Half of all Belgians think the country did more good than harm in colonising Congo, according to a study carried out by the university of Antwerp and the Museum of Central Africa in Tervuren.
At the same time, however, three out of four of those who responded to the study said Belgium ought to apologise to Congo for its colonial past.
The respondents were first quizzed on their knowledge of the colonial period, and their scores may, the pollsters suggest, explain the contradictory responses.
The average score in the tests was 7.5 points out of a possible 20, while barely one in three of those taking part managed a score of 10 points.
According to researcher Zeger Verleye, the apparent lack of knowledge of the history of Belgium in Congo is due to a lack of teaching materials and time in schools.
“Even the new proposals to make this subject compulsory in the school system do not go far enough,” he said.
“It seems as if people do not understand the connection between the Congo Free State of King Leopold II (1885-1908) and the Belgian Congo (1908-1960). The abomination of Leopold II in Congo is regarded as something negative, but the Belgian Congo, on the other hand, evokes positive feelings, because ‘we did good things there, didn’t we?’” Verleye told Het Nieuwsblad.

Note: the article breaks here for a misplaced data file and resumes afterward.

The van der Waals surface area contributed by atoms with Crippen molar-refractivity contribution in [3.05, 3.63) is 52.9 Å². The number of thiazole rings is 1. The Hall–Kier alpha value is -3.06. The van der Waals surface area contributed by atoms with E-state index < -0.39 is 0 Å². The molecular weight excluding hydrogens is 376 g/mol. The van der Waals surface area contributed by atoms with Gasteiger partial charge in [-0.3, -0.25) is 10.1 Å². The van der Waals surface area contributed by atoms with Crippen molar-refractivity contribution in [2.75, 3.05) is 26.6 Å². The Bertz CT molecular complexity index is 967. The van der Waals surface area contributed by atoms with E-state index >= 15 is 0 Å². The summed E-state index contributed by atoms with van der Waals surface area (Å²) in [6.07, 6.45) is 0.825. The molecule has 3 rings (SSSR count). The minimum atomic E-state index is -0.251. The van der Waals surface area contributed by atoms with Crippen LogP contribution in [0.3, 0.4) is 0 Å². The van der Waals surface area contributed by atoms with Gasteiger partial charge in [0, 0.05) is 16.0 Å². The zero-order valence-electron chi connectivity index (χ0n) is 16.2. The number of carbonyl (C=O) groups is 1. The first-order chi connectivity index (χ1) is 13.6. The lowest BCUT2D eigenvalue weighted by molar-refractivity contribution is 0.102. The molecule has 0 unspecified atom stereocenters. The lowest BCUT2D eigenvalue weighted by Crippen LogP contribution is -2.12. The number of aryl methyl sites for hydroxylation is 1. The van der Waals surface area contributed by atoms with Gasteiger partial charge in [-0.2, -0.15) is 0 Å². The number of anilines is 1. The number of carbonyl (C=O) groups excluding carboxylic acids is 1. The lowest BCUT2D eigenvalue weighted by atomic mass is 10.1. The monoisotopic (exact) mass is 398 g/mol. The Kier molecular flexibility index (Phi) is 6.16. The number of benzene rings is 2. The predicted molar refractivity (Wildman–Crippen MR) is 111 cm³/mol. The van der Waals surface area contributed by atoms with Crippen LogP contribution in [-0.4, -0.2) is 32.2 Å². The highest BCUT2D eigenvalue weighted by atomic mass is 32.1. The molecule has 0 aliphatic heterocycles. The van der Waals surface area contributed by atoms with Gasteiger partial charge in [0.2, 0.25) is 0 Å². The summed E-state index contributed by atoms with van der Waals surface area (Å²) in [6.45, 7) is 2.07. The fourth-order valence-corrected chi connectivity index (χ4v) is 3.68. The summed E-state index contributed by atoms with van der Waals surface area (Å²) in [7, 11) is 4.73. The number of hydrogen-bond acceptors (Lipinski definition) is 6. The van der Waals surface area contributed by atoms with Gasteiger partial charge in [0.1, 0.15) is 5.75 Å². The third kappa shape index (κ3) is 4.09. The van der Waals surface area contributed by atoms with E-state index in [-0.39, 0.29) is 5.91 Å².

The results, or that part of them that sees colonial rule as a net benefit for the colonised, stand in sharp contrast to the recent anti-colonial movement whose objectives range from having the King apologise for Belgium’s actions to the changing of street names to wipe out any tribute to the colonists – including King Leopold II himself – to pulling down and vandalising statues of those associated with the colonial regime, again including Leopold.
On those issues, meanwhile, the study reveals that 77% of people wanted structural measures for the removal of colonial tributes from the streetscape, including 60% who want to see statues of colonial figures removed from public places and placed in museums.
However there was less support for the changing of street names, although respondents were largely in favour of adding some explanatory text to street signs.
“It’s as if people feel like something is being taken from them,” Verleye said.
The study, he said, demonstrates a wide gap between what the public wants and what politicians are prepared to argue for.
“The people want there to be an apology, but our representatives do not seem to have any feel for what is going on among the people. They are mainly trying to reach a consensus instead of doing something concrete. We hope this research makes it clear that there is support for action.”